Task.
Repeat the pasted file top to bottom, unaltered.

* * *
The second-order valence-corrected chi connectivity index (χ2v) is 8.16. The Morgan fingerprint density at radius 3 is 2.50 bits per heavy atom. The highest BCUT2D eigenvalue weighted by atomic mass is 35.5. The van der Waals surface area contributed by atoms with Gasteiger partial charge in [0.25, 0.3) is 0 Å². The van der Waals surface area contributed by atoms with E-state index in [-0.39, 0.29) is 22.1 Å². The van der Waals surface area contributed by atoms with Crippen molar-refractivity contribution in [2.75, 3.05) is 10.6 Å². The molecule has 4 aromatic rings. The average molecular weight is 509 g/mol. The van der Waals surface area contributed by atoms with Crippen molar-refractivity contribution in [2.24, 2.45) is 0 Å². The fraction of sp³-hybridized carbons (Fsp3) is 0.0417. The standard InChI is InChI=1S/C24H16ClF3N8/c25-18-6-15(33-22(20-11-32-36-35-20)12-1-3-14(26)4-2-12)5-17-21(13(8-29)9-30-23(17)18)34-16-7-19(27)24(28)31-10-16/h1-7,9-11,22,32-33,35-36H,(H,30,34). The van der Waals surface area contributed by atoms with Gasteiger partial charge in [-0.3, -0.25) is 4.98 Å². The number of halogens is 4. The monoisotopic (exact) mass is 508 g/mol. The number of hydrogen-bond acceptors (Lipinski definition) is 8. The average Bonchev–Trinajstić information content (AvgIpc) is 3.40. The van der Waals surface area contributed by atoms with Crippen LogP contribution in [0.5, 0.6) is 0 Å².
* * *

The second-order valence-corrected chi connectivity index (χ2v) is 8.16. The Morgan fingerprint density at radius 3 is 2.50 bits per heavy atom. The highest BCUT2D eigenvalue weighted by atomic mass is 35.5. The van der Waals surface area contributed by atoms with Gasteiger partial charge in [0.25, 0.3) is 0 Å². The van der Waals surface area contributed by atoms with E-state index in [-0.39, 0.29) is 22.1 Å². The van der Waals surface area contributed by atoms with Crippen molar-refractivity contribution in [2.75, 3.05) is 10.6 Å². The molecule has 4 aromatic rings. The average molecular weight is 509 g/mol. The van der Waals surface area contributed by atoms with Crippen molar-refractivity contribution in [2.24, 2.45) is 0 Å². The fraction of sp³-hybridized carbons (Fsp3) is 0.0417. The standard InChI is InChI=1S/C24H16ClF3N8/c25-18-6-15(33-22(20-11-32-36-35-20)12-1-3-14(26)4-2-12)5-17-21(13(8-29)9-30-23(17)18)34-16-7-19(27)24(28)31-10-16/h1-7,9-11,22,32-33,35-36H,(H,30,34). The van der Waals surface area contributed by atoms with Gasteiger partial charge in [-0.3, -0.25) is 4.98 Å². The number of halogens is 4. The monoisotopic (exact) mass is 508 g/mol. The number of hydrogen-bond acceptors (Lipinski definition) is 8. The average Bonchev–Trinajstić information content (AvgIpc) is 3.40. The van der Waals surface area contributed by atoms with Crippen LogP contribution in [0.5, 0.6) is 0 Å².